Nutribullet Juicer Reviews: Is It the Best Affordable Juicer?
Nutribullet Juicer Reviews said so many different opinions, you may be confused right now, let me show you a quick guide that will make you decide either you want this juicer or not.
Given its smoothie-making skills, it was only a matter of time before the NutriBullet Juicer was revealed – and as far as first juicers go, it’s quite excellent.
Its 800W motor isn’t as powerful as some well-known competitors like Sage and Omega, but the £100 price tag is a breath of fresh air in a market flooded with expensive, £200-plus devices. It lacks power and fancy features, but it’s ideal for making fresh juice at home without taking out a second mortgage.
Nutribullet Juicer Reviews: Costing £100, the NutriBullet Juicer is one of the most affordable big-brand centrifugal juicers on the market.
Nutribullet Juicer Reviews: It comes with only a few accessories: a 767ml pitcher with a foam divider cover, a food pusher, and a strong cleaning brush. There’s also a full recipe booklet supplied to get you started.
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The NutriBullet is a small tabletop juicer with dimensions of 23.9 x 22.5 x 40.7cm (WDH). The sleek, grey plastic motor base, which also contains the speed dial, makes up most of the body.
Above this are a 1.5-liter transparent plastic pulp bowl and a juice spout that may be closed to prevent spills. The pulp bowl also contains the stainless steel-bladed sieve of the juicer.
The lid is constructed of the same durable plastic as the body and features a 7.6cm-wide chute, which is large enough to juice medium apples and oranges whole.
The bladed sieve, pulp basin, pitcher, and brush are all dishwasher-safe, however, the food pusher and main body must be cleaned by hand.
Nutribullet Juicer Reviews: why is it good?
Aside from its luxury appearance, there’s a lot to admire about this juicer’s design.
Despite its modest size, the compact stacked body allows it to generate 1.5 liters of fresh juice – enough for four to five glasses – before the pulp basin needs to be emptied. It’s also extremely simple to clean, with no uncomfortable corners where errant bits of pulp may lurk.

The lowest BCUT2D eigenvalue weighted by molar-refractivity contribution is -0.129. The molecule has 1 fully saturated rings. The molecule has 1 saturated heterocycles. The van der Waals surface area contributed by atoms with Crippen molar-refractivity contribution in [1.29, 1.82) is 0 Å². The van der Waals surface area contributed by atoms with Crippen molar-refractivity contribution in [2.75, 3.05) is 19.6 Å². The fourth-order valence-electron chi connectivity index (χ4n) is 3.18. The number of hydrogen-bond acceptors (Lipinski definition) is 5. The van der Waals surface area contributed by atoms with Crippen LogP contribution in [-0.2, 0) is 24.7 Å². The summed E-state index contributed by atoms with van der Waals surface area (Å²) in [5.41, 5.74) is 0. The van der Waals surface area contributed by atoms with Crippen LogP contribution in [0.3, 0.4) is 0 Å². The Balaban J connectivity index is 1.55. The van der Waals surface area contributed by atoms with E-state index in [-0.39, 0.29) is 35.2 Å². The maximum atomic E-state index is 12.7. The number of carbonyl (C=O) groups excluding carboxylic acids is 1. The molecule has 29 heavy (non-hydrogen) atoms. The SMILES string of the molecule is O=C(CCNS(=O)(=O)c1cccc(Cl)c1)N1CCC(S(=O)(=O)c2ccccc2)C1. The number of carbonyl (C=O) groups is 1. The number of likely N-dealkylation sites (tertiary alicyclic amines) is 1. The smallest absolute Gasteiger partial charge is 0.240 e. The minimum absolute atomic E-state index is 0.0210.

Also, the Nutribullet Juicer Reviews agree that on the performance level, NutriBullet performed admirably when it came to entire apples, oranges, and grapefruit.
Nutribullet Juicer Reviews: The ability to vary between low and high-speed settings is beneficial and almost necessary for extracting the maximum juice from both soft and hard fruits. Higher speeds are not appropriate for softer fruits, such as strawberries, since the fruits are fully pulverized before the machine has a chance to collect their juice.
Although the instructions recommend removing the peel-off citrus fruits before juicing for the best results, cutting up fruit was only necessary if the piece was too large for the feed funnel.
To evaluate quality, I juiced citrus with and without their skins throughout testing. The latter produced a sweeter, less frothy juice overall, as well as ensuring that no bits of skin were left intact in the pulp basin.
Find More Technology Articles
Is it possible to add ice cubes in a NutriBullet?
The Nutribullet blender can smash at least four tiny cubes of ice, but only when combined with various fruits and vegetables. To create a smooth consistency and effective mixing of the components, a base liquid is required.
Which is better, the NutriBullet or the Ninja?
Most of the Nutribullet Juicer Reviews agree that the Ninja Professional Plus Blender with Auto-IQ outperforms the NutriBullet Blender Combo in terms of versatility.
Unlike the NutriBullet, the Ninja is more durable and simpler to clean, plus it can smash ice. The NutriBullet, on the other hand, comes with two extra personal-sized jars.